I’d hazard a guess that most illegal immigrants from Mexico, for example, are not seeking asylum in the United States of America based on persecution for being Hispanic, Catholic, Mexican, or socially conservative. They seek better opportunity, certainly, and many of them deserve to have it, but let’s keep apples and oranges in their respective crates.

I fully welcome refugees of all creeds, ethnicities, and nationalities — but that doesn’t mean I can’t also support sensible vetting, such as Trump’s now infamous travel moratorium to make vetting refugees more efficient; to weed out threats to national security; and to prioritize those most in danger, such as Middle Eastern Christians.

I support now-defunct policies allowing Cuban refugees to remain in the United States once discovered in U.S. waters, later limited by Bill Clinton to those who successfully reached U.S. soil (known as “Wet foot, Dry foot”), and ultimately dismantled by Obama in his final weeks in office.

Like these heroic survivors of a murderous communist dictatorship, Israelites, Jesus, Pilgrims, Mormons, and Coptic Christians were/are all refugees, fleeing tyranny in a last-ditch hope to be free. That is something we welcome in America.

As for supposedly “illegal” border crossings in the Bible, I would kindly ask you to direct me to the portion of scripture containing said immigration laws, followed by a reference to where the law was specifically broken. Obviously, Canaanites at Jericho had their wall, but God ensured that His people prevailed.

(Let’s make a deal: we build the wall, and if would-be immigrants come blowing trumpets and God makes the wall fall down, they can stay).

If God wants His people to inherit your land, you don’t stand a chance — so don’t worry. And if you’re meant to cohabitate with an influx of a new cultures, then there’s nothing wrong with ensuring that you hold compatible values.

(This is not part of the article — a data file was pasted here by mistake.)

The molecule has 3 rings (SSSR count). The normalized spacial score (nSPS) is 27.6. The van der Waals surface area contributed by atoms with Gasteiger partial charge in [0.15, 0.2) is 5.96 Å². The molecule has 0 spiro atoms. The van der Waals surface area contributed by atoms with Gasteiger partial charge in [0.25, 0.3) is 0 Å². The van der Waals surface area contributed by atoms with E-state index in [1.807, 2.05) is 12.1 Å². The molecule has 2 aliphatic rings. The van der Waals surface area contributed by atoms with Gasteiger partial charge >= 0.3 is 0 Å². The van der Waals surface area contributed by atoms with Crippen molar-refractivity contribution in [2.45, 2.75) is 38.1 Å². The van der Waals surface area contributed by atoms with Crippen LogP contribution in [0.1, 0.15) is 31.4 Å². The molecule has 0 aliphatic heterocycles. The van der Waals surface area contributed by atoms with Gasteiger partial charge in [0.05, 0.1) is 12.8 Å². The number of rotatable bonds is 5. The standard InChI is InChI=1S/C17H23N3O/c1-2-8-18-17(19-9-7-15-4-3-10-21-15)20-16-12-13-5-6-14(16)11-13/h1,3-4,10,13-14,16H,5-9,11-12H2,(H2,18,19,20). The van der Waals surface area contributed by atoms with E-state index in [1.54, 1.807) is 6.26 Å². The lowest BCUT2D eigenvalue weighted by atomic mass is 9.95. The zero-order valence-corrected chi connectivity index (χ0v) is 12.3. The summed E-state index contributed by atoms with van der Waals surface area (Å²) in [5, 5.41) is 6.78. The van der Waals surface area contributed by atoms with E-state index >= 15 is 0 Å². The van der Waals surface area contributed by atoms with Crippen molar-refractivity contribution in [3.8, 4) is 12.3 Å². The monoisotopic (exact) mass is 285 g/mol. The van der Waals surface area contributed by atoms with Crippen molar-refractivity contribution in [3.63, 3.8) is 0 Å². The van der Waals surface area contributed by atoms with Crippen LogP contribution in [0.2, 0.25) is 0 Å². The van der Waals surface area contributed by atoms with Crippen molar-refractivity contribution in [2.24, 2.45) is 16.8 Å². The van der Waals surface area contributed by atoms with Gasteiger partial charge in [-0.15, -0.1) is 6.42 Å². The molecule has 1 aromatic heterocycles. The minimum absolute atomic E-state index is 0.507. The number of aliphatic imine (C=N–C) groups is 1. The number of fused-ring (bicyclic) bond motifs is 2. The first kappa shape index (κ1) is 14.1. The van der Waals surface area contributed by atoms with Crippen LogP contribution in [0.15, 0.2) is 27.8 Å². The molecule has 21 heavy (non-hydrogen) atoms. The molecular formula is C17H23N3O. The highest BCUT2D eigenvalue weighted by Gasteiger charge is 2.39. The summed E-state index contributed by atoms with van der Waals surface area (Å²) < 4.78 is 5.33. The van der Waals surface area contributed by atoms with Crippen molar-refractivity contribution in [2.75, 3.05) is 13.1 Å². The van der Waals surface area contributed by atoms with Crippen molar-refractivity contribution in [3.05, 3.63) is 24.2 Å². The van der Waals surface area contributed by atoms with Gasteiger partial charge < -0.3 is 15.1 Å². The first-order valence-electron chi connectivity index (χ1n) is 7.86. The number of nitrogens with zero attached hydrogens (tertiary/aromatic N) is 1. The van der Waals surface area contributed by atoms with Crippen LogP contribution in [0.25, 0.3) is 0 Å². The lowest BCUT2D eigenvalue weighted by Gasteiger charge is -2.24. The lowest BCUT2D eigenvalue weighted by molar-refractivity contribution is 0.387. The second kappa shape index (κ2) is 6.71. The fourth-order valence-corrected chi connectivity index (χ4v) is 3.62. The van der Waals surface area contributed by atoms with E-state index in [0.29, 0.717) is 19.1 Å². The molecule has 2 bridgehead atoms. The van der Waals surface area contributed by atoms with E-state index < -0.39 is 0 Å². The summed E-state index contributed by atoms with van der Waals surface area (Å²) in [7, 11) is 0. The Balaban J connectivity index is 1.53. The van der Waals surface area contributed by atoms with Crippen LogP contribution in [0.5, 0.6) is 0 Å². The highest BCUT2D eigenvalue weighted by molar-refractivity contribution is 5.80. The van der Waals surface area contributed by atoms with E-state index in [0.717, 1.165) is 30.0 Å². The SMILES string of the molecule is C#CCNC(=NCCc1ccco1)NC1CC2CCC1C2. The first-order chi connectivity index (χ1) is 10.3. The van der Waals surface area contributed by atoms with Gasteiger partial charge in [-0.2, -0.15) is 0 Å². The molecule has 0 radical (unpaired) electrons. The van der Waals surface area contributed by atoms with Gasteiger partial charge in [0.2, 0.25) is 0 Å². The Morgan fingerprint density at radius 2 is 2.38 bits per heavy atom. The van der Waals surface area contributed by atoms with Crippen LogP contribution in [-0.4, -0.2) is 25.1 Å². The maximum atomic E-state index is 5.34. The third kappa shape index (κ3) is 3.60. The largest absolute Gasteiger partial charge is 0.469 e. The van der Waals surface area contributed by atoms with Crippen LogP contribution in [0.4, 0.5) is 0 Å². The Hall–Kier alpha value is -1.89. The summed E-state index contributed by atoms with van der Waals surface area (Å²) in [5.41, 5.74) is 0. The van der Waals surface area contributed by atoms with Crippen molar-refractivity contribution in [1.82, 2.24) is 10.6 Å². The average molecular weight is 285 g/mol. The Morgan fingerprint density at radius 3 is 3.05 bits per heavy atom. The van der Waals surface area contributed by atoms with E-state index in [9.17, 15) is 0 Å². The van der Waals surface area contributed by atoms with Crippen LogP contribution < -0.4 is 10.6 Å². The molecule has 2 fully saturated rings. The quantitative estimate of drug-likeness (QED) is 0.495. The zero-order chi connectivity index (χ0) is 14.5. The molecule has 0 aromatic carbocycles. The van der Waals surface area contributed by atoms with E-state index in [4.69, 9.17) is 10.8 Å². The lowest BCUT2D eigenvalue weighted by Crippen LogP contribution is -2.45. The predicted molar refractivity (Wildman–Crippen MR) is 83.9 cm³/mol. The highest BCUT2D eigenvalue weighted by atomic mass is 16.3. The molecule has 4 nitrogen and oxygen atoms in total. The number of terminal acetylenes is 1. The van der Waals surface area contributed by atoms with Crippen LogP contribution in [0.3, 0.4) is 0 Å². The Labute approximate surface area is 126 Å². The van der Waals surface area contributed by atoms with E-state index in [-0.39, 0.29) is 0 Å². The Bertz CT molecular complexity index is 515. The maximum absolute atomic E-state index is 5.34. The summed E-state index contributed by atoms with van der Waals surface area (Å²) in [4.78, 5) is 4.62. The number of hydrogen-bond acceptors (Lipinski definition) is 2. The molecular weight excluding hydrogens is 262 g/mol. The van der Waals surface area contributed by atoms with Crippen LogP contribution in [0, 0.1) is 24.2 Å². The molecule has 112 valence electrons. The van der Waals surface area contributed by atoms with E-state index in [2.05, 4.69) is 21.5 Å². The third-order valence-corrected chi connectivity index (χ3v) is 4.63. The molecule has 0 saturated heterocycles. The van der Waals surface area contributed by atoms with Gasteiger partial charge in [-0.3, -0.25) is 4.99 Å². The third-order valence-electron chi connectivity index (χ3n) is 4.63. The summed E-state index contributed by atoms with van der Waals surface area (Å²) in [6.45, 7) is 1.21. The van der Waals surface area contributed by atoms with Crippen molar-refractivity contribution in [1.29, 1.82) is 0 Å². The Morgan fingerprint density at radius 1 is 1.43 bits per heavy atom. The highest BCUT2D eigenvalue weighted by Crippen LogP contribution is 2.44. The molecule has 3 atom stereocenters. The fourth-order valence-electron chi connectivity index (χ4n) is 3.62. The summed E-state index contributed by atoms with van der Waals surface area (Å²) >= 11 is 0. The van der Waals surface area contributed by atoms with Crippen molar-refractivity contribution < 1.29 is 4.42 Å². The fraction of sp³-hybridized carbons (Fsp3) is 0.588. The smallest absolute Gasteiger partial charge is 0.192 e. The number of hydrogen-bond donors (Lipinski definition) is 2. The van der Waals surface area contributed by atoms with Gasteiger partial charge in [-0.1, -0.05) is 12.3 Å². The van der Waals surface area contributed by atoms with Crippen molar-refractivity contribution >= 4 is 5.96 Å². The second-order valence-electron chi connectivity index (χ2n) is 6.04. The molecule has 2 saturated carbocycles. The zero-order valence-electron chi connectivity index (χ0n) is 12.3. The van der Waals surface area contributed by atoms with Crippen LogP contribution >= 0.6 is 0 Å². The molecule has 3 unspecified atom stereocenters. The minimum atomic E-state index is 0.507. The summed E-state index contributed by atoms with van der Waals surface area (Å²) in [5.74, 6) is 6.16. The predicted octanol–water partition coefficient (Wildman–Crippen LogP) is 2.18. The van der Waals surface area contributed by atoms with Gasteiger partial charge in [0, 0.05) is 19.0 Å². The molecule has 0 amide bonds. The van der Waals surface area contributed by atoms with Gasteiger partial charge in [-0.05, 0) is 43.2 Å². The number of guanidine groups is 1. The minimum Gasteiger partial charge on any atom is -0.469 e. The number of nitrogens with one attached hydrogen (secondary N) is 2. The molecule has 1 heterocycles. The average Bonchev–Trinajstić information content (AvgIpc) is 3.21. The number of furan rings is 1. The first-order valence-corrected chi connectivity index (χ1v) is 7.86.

One story in the Book of Mormon describes a formerly wicked people who, following their conversion and subsequent persecution, seek asylum among their lifelong enemy, the Nephites — a righteous civilization. But rather than demand acceptance, these refugees submit themselves for consideration. The Nephite people deliberate and, finding the repentance of their former rivals sincere, grant them sanctuary.

A civilization founded in Western culture has a God-given right to demand that its citizens assimilate to Western values. It is precisely these values that recognize our unalienable rights to life, liberty, property, and religious exercise. We cannot hope to sustain these precious freedoms while simultaneously importing those who would do away with them.

This is why we establish security, such as a wall and vetting. Securing the blessings of liberty to ourselves and our posterity is paramount if we hope to remain free. The greatest compassion is in protecting freedom for all.

And insofar as refugees, religious or otherwise, are committed to the furtherance of individual liberty and responsibility, they are welcome in the United States. The more the merrier.